Paul then confused the leaders by letting the Pharisees know that he too was a Pharisee and was being persecuted because of the hope and resurrection of the dead. This caused the leaders (Pharisees and Sadducees) to quarrel among themselves, and the captain of the guard rescued Paul and brought him back to the castle. Later, Paul's nephew came to him with news that some of the Jews had vowed to kill him, and he informed the captain of the guard, who managed to send Paul to the governor and relative safety (also a nice place to preach to Felix, his wife, and assorted centurions). Paul knew he needed to submit to authority, but he also understood how to use his wits and appeal to the next higher earthly authority when necessary.

My favorite part of the story (and this is the part that keeps it from being sad) is when the Lord comes to Paul at night, before he is moved to the governor's house, and tells him:

Be of good cheer, Paul: for as thou hast testified of me in Jerusalem, so must thou bear witness also at Rome.

This is the reassurance that God has a plan, and He is in control. When confronted with bad guys doing bad things, we need to pray and find out what the Lord would have us do. This is not the same as bowing your head and trying to ignore the way things are. Sometimes we will be powerless. A lot of times we will be. But I know Who has the power, and we can pray to Him. We can also use the brains God gave us to figure out how to glorify Him through our trials and make things better by His grace. We don't want to be blind dolts anxious to secure our place in the sun, whichever side comes out ahead.

(I'm not sure where I am going with this, but all these ideas jumbled together in my mind today and I actually had time to type them out, so I will go ahead and post them.)

Additional note: After sleeping on it, I realized what all these bad guys have in common. There is almost always a bad guy in a story, but these particular bad guys have a lot of intelligence and cunning. So we are dealing with a lot of intelligent, deceptive, cunning bad guys this term.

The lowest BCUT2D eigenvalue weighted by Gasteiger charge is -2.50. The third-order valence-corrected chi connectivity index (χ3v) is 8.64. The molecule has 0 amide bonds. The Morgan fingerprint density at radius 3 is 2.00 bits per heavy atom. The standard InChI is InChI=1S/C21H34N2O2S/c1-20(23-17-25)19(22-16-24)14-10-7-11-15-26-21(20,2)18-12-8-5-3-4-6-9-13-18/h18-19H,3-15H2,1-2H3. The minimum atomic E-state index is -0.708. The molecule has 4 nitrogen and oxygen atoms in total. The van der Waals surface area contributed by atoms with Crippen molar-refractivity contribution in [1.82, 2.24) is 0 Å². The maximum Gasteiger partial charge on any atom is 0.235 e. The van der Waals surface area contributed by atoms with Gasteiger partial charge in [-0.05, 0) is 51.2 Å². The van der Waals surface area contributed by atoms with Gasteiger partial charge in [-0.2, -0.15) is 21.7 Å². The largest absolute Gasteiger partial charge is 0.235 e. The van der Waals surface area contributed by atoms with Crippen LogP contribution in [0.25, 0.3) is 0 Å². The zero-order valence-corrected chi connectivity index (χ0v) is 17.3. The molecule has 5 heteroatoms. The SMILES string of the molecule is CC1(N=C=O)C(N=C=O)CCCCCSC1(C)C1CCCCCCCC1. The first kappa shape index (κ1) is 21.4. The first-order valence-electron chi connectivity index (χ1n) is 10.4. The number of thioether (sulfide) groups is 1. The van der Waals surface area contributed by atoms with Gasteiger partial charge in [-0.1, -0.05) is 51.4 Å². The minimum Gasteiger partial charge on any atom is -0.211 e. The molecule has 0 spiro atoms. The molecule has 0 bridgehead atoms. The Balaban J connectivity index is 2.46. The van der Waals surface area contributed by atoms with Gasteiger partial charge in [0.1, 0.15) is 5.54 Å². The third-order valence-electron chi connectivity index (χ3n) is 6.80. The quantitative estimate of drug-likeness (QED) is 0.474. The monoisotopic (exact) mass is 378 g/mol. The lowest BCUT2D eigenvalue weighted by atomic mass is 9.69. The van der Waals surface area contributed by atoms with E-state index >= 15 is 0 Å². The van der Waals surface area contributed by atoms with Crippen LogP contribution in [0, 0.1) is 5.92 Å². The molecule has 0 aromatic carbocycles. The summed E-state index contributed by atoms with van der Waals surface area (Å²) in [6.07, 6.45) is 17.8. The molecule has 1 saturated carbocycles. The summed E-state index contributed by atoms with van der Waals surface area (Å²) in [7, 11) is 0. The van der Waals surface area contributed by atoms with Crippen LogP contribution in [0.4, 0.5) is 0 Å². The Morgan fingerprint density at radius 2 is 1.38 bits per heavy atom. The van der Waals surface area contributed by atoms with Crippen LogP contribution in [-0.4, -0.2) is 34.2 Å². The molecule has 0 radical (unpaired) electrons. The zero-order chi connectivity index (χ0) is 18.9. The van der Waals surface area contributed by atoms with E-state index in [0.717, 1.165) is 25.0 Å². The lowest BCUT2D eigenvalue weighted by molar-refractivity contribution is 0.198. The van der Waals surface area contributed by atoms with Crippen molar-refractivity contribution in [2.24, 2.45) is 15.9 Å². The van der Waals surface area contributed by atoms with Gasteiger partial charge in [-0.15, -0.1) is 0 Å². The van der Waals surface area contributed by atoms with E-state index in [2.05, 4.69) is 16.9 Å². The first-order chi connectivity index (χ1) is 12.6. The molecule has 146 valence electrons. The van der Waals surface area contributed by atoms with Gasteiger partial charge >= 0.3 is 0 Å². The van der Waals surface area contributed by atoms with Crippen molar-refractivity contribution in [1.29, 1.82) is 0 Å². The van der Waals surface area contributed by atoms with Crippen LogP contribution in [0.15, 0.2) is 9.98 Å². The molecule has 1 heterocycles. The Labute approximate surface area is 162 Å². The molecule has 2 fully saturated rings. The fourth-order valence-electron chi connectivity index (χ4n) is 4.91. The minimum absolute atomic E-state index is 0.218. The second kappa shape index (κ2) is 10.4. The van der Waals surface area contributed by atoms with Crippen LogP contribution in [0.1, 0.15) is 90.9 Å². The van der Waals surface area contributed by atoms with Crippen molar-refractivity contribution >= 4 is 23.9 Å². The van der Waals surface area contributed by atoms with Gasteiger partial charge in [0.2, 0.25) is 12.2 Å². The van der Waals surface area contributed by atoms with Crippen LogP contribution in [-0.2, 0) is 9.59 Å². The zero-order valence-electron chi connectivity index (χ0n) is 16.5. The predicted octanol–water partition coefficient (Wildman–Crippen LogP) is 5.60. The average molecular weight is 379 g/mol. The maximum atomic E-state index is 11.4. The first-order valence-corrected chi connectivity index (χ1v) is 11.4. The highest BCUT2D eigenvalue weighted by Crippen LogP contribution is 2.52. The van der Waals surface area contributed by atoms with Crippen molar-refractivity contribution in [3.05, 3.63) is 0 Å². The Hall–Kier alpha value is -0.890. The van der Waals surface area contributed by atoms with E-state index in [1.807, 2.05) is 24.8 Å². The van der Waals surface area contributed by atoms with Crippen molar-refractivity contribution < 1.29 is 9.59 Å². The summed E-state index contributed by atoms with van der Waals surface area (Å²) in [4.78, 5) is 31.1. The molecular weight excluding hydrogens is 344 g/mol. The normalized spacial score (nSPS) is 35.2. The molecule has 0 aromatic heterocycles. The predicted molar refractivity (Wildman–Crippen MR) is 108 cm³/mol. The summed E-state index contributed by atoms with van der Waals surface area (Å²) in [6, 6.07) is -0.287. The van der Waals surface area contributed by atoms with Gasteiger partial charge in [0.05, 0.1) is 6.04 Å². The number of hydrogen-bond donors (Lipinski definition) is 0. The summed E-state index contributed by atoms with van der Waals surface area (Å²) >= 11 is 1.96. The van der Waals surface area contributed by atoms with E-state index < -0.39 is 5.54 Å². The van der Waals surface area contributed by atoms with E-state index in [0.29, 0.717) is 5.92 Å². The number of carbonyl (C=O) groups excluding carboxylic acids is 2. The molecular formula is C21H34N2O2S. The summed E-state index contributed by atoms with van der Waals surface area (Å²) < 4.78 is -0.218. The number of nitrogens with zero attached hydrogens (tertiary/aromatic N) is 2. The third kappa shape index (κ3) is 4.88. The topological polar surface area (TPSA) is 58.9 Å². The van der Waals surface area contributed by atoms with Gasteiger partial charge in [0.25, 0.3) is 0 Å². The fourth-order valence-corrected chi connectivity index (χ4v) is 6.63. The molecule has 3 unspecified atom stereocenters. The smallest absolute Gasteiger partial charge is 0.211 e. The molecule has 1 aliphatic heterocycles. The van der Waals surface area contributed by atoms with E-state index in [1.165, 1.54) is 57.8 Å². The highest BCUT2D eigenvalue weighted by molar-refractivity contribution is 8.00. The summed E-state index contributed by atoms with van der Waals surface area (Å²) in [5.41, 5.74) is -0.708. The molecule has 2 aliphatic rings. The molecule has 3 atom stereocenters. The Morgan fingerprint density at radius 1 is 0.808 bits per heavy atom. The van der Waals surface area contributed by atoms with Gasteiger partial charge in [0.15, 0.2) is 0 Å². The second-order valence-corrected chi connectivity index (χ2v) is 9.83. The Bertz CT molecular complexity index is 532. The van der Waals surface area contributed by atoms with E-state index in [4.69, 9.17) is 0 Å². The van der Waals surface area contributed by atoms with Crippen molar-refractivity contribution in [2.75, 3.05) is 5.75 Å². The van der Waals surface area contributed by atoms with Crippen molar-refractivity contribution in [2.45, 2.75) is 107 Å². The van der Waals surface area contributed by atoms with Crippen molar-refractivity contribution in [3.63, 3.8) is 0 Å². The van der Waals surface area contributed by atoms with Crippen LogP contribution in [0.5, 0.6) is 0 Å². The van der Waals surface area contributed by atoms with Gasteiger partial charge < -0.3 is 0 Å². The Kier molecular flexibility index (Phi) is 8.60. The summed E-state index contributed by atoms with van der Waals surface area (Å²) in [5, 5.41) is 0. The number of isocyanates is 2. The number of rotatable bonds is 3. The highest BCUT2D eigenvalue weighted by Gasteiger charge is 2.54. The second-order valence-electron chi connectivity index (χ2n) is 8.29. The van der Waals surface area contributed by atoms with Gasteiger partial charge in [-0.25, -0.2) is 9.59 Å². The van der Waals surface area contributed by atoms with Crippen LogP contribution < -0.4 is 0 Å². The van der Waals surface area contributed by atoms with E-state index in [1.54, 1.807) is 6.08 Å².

Anonymous said...

I found your blog through MOMYS. You're reading Richard III? Do you use Ambleside? We are reading Richard... only just started this week.

Animal Farm is schedule for future years... just wondered.

I think I'll save your blog as a favorite. Seeing you are a CM fan. Ü Thanks for sharing!

Anonymous said...

OK -- I'm not all together blond... just have my moments, I guess. I see your blogger ring now. Ü Nice to meet you. I'm an AO user too. (First year for me -- AO1 and AO4). We LOVE it.

Mother Auma said...

Good to "meet" you, Jennifer! We are doing Year 0 (and a half), Year 3 and Year 6 this year. We started a couple of years ago with Years 1 and 4.

Anonymous said...

I realized that Die had known about Rashleigh being a bad guy for a long time when I read that part. What I meant was "when Diana found out about Frank finding out about Rashleigh". Sort of confusing.

And most of the Redwall villains (actually all of the ones I've read) are extremely smart. That's why they're the principal bad guy.

Triss of Redwall

Mother Auma said...

Oh, I don't know. Clooney the Scourge was just plain mean. In fact, part of the reason he was defeated was because he was so greedy and mean that he got careless. He wasn't as cunning as, say, Richard, who convinces people that he is on their side, even while planning their untimely deaths. Clooney was out-and-out-evil, not seeming-kind-but-in-reality-evil.